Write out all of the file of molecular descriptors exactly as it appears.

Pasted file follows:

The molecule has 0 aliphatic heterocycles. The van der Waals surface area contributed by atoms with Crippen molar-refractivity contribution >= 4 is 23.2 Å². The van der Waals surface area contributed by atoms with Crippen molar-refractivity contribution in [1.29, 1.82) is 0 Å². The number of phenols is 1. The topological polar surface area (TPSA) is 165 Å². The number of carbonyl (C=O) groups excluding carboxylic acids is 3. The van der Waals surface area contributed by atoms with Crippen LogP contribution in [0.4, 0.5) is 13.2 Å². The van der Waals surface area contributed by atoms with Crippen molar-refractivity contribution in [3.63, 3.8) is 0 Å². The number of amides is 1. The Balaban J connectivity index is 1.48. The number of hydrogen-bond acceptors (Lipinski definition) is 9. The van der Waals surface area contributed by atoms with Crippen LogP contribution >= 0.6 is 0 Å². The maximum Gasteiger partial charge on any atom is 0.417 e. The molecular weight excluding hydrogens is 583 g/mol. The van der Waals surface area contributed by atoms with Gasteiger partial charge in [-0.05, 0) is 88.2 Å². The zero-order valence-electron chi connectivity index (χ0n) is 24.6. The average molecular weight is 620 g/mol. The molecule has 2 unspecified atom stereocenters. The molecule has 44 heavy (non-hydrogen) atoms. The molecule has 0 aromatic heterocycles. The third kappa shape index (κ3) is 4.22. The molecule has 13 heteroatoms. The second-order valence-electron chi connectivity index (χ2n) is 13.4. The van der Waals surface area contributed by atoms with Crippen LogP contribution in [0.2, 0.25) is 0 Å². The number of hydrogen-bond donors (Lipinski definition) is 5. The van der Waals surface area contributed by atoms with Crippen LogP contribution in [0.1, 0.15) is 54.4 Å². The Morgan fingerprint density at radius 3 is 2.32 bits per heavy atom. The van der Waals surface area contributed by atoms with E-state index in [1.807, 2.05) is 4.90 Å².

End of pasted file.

The molecule has 0 aliphatic heterocycles. The van der Waals surface area contributed by atoms with Crippen molar-refractivity contribution >= 4 is 23.2 Å². The van der Waals surface area contributed by atoms with Crippen molar-refractivity contribution in [1.29, 1.82) is 0 Å². The number of phenols is 1. The topological polar surface area (TPSA) is 165 Å². The number of carbonyl (C=O) groups excluding carboxylic acids is 3. The van der Waals surface area contributed by atoms with Crippen LogP contribution in [0.4, 0.5) is 13.2 Å². The van der Waals surface area contributed by atoms with Crippen molar-refractivity contribution in [3.63, 3.8) is 0 Å². The number of amides is 1. The Balaban J connectivity index is 1.48. The number of hydrogen-bond acceptors (Lipinski definition) is 9. The van der Waals surface area contributed by atoms with Crippen LogP contribution >= 0.6 is 0 Å². The maximum Gasteiger partial charge on any atom is 0.417 e. The molecular weight excluding hydrogens is 583 g/mol. The van der Waals surface area contributed by atoms with Gasteiger partial charge in [-0.05, 0) is 88.2 Å². The zero-order valence-electron chi connectivity index (χ0n) is 24.6. The average molecular weight is 620 g/mol. The molecule has 2 unspecified atom stereocenters. The molecule has 44 heavy (non-hydrogen) atoms. The molecule has 0 aromatic heterocycles. The third kappa shape index (κ3) is 4.22. The molecule has 13 heteroatoms. The second-order valence-electron chi connectivity index (χ2n) is 13.4. The van der Waals surface area contributed by atoms with Crippen LogP contribution in [0.2, 0.25) is 0 Å². The number of hydrogen-bond donors (Lipinski definition) is 5. The van der Waals surface area contributed by atoms with Crippen LogP contribution in [0.1, 0.15) is 54.4 Å². The Morgan fingerprint density at radius 3 is 2.32 bits per heavy atom. The van der Waals surface area contributed by atoms with E-state index in [1.807, 2.05) is 4.90 Å².